A march in support of Trump was planned for Saturday in London, starting at the US Embassy on the south bank of the River Thames and ending near the prime minister’s residence at Downing Street. But on Friday, the crowds belonged to those who oppose his policies.
Placards reading “Dump Trump,” and “Can’t comb over sexism,” were raised high by the boisterous crowds in the capital.
Phil Bond, 65, a musician, said he knew it was unlikely that the demonstrations will make any difference to Trump, but he believes people in the United States will notice.
“If enough people come out, it might make a difference,” he said.


More than 400 hurt in French fuel price protests

Updated 14 min 36 sec ago
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More than 400 hurt in French fuel price protests

  • The injured, 409 in total, included 28 police, paramilitary police or firefighters
  • On Saturday, groups blocked roundabouts, major highways and thoroughfares to express anger over increased taxes on fuel and their shrinking purchasing power under President Emmanuel Macron

PARIS: More than 400 people were hurt, 14 seriously, in a day and night of “yellow vest” protests over rising fuel price hikes around France that claimed one life, Interior Minister Christophe Castaner said on Sunday.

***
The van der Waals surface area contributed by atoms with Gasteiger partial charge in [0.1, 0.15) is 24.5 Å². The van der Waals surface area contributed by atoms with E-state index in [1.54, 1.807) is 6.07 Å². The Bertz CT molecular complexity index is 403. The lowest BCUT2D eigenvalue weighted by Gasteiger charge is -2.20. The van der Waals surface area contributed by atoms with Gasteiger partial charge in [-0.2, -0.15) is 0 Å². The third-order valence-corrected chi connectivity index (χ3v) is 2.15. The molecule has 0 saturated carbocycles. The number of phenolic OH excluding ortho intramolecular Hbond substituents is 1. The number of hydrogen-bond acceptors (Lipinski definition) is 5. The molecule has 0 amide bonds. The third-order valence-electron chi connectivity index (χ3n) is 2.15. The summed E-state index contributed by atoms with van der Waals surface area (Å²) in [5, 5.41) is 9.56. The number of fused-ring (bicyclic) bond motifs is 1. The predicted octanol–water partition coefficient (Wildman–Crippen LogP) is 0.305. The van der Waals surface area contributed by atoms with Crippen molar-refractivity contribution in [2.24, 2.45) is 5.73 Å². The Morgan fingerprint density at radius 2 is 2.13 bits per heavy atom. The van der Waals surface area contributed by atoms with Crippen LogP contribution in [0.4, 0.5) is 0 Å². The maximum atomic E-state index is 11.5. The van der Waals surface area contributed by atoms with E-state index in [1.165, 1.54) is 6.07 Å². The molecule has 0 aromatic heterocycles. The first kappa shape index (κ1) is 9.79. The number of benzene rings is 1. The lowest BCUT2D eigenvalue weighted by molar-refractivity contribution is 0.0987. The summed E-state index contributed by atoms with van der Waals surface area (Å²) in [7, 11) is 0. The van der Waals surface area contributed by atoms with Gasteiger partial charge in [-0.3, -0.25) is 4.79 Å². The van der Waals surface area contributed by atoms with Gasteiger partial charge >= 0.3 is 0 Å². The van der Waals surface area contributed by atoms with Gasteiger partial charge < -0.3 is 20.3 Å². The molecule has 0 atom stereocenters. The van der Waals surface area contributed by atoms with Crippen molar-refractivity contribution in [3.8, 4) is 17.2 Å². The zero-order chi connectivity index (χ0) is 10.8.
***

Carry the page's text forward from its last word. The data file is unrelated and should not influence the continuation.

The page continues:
The injury toll, more than double the last tally provided on Saturday, followed what Castaner described as a “restive” night in 87 locations around the country where protesters had blocked roads to express their anger at a series of hikes in petrol tax.
The injured, 409 in total, included 28 police, paramilitary police or firefighters.
There were more protests Sunday in several regions across France, leading to traffic disruptions, but their intensity seemed to be diminishing, according to AFP journalists.
But French retail group Auchan reported violent incidents at around 20 shopping centers where it operates hypermarkets.
Castaner told RTL radio that 288,000 people had taken part in Saturday’s protests at 2,034 locations countrywide. About 3,500 stayed out overnight, he added.